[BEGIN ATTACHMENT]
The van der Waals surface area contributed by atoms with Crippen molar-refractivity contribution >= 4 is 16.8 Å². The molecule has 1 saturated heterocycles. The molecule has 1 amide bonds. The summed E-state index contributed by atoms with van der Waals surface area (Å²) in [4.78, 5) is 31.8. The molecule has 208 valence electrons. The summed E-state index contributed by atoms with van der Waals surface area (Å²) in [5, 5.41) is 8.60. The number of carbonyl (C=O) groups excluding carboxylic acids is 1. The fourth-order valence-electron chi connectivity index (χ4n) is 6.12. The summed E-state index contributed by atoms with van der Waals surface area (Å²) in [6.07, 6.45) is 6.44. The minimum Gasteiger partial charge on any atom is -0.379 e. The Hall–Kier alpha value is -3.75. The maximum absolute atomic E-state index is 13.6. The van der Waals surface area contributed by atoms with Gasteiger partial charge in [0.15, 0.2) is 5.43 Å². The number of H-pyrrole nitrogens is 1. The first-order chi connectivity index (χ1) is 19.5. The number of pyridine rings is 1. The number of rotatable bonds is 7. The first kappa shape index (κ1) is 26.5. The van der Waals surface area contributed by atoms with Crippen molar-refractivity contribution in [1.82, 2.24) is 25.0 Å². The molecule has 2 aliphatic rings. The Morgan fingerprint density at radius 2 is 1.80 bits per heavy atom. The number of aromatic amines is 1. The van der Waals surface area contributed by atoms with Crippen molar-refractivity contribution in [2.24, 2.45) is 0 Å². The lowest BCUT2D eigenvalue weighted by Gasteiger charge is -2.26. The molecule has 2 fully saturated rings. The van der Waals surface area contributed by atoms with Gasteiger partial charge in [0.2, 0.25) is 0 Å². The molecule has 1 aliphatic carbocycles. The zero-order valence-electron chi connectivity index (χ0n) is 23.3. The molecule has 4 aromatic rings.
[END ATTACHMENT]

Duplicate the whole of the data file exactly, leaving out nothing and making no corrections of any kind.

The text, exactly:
The van der Waals surface area contributed by atoms with Crippen molar-refractivity contribution >= 4 is 16.8 Å². The molecule has 1 saturated heterocycles. The molecule has 1 amide bonds. The summed E-state index contributed by atoms with van der Waals surface area (Å²) in [4.78, 5) is 31.8. The molecule has 208 valence electrons. The summed E-state index contributed by atoms with van der Waals surface area (Å²) in [5, 5.41) is 8.60. The number of carbonyl (C=O) groups excluding carboxylic acids is 1. The fourth-order valence-electron chi connectivity index (χ4n) is 6.12. The summed E-state index contributed by atoms with van der Waals surface area (Å²) in [6.07, 6.45) is 6.44. The minimum Gasteiger partial charge on any atom is -0.379 e. The Hall–Kier alpha value is -3.75. The maximum absolute atomic E-state index is 13.6. The van der Waals surface area contributed by atoms with Gasteiger partial charge in [0.15, 0.2) is 5.43 Å². The number of H-pyrrole nitrogens is 1. The first-order chi connectivity index (χ1) is 19.5. The number of pyridine rings is 1. The number of rotatable bonds is 7. The first kappa shape index (κ1) is 26.5. The van der Waals surface area contributed by atoms with Crippen molar-refractivity contribution in [1.82, 2.24) is 25.0 Å². The molecule has 2 aliphatic rings. The Morgan fingerprint density at radius 2 is 1.80 bits per heavy atom. The number of aromatic amines is 1. The van der Waals surface area contributed by atoms with Crippen molar-refractivity contribution in [2.24, 2.45) is 0 Å². The lowest BCUT2D eigenvalue weighted by Gasteiger charge is -2.26. The molecule has 2 fully saturated rings. The van der Waals surface area contributed by atoms with Gasteiger partial charge in [0.2, 0.25) is 0 Å². The molecule has 1 aliphatic carbocycles. The zero-order valence-electron chi connectivity index (χ0n) is 23.3. The molecule has 4 aromatic rings.